Luz: And how did Mubarak build on this link that you talked about, between the Wahhabi ideology of Saudi Arabia and their influence in Egypt?
Muharram: During Mubarak's rule, there were religious channels that were made available. They are not just ordinary religious channels, but ones that are propagating the Wahhabi mentality. This mentality does not encourage truth-seeking. On top of this, we have a very bad education system where most students don't even attend their classes because they don't feel that they leave these classrooms with any knowledge. The colleges are worse than the high schools even. I learned more in high school than in college, but even there we didn't learn important information regarding science.
Luz: Tell me more about that.
Muharram: When I entered the college I found that everything was fucked up. There is no motivation amongst students on these campuses. There is no freedom of speech. The head of these colleges were appointed by Mubarak. You couldn't express yourself with words, music, nothing. When a doctor is giving a lesson you can't even challenge him. You are not protected as a student. The professor will fail you if you challenge him! During and after the revolution, though many students did protest to have these officials removed.
Luz: Which school do you attend?
Muharram: Cairo University. The president of Cairo University was removed. But the professors are the ones who choose the new president. The students have no say. Student government is useless. They are pseudo-representatives who have no decision-making powers. We can't even evaluate our professors. We used to be able to. Under Nasser and even under the monarchy we had these rights.
Luz: Tell me your thoughts on Nasser.
Muharram: After Nasser left the presidency, Egypt became poor and weak. People have changed, too. When I speak to my grandpa and grandma, they tell me that prior to Sadat no one asked about your religion. After him, this became a common question. Why? Under Nasser we set an example for other “Third World” countries. But after him, our art, our culture was destroyed and we have no rights to express ourselves against the system. Even non-Arab countries in Africa propped up statues of Nasser. Like in Ghana, he is an icon. People respected him. And you know what people found in his bank account after he died? He had 3,000 pounds total. That's nothing. He died a poor man! He did not steal from the Egyptian people. Although he did imprison people who challenged him. But when you compare his age to now, you can find that the thoughts of people in the world at this time actually suits this system of dictatorship. Now, we won't take it anymore. Still, we dream to have a leader like him now.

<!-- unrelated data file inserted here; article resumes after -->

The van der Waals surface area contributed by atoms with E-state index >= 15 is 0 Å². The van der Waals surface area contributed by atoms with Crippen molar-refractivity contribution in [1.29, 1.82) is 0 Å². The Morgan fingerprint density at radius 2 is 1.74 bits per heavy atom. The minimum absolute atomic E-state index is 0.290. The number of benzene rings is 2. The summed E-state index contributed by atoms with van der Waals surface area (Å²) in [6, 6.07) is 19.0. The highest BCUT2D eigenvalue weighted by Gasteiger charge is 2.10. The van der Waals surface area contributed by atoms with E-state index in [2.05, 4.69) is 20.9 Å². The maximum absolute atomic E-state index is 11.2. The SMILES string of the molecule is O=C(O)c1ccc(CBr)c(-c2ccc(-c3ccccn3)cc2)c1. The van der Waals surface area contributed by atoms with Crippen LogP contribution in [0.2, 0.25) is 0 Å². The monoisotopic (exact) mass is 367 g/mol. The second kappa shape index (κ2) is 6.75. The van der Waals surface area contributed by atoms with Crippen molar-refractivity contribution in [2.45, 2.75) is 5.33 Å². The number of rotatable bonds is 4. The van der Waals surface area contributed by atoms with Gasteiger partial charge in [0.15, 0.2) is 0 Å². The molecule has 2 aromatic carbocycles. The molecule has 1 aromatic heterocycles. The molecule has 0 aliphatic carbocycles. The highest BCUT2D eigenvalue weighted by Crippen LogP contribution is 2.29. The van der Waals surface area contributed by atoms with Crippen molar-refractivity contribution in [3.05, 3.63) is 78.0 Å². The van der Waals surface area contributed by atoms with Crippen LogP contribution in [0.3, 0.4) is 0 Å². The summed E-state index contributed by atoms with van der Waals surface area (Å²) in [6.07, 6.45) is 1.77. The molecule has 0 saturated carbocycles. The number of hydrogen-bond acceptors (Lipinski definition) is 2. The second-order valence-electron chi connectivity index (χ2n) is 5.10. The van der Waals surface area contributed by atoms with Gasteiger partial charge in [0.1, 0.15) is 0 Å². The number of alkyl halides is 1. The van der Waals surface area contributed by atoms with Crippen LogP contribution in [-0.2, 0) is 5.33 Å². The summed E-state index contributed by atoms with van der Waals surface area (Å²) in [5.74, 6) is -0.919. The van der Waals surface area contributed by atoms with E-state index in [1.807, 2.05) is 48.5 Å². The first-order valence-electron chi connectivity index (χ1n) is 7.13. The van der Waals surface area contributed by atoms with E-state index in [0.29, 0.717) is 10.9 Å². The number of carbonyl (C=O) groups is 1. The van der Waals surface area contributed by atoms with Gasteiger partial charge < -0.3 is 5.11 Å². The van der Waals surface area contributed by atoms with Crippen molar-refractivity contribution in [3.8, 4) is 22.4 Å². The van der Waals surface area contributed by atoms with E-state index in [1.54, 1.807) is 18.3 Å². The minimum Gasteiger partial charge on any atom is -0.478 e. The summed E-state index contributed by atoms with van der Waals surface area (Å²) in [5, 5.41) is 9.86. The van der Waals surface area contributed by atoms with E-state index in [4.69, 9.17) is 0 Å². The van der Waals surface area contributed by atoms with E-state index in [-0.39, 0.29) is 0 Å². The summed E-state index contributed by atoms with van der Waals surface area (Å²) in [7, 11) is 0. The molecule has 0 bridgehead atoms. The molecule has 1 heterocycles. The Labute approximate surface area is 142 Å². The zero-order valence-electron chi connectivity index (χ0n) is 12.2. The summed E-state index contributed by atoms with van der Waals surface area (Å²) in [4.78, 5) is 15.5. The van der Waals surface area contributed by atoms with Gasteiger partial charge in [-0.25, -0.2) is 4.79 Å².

Luz: Do you think someone like him will come to power?
Muharram: Hamdeen Sabahi and Baradei are the best presidential candidates right now, if you ask me. But the military council will not allow them this position even if they are voted in democratically because the military leaders will then lose their power. That is the last thing they want.
Luz: What about anarchism?
Muharram: [laughs] I like the idea, but it's just not practical at this point. It would be perfect at a time when people recognized that imposition of anything on anyone is infringing upon the freedom of others. People don't think like that. Too many people are selfish and are only looking to benefit themselves. No one knows his priorities. One of his top priorities should be to eliminate poverty. We need to be able to feed ourselves, but we rely on food imports. Mubarak has put in place a policy that benefits the U.S.
Luz: And what policy is that?
Muharram: We cannot grow wheat in this country because of this deal made with the U.S. We import wheat from the U.S. and you know, people used to believe that it was shameful for a farmer to sell his land. Now, it is the norm. There were songs sung about the traitorous farmers who decided to sell their land to the rich.
Noor: What do you think will happen?
Muharram: I think that this coming January 25th [anniversary of last year's toppling of Mubarak] the revolution will be renewed. We will continue to protest and will continue to die for this cause. I think some soldiers may side with the revolutionaries, but it will take time. If this happens, the army will be weakened and a full revolution may be possible.
Luz: Do you know any soldiers who are against the SCAF? [Supreme Council of Armed Forces]
Muharram: There have been soldiers who have stood against the SCAF. They are now imprisoned.
Luz: How many soldiers?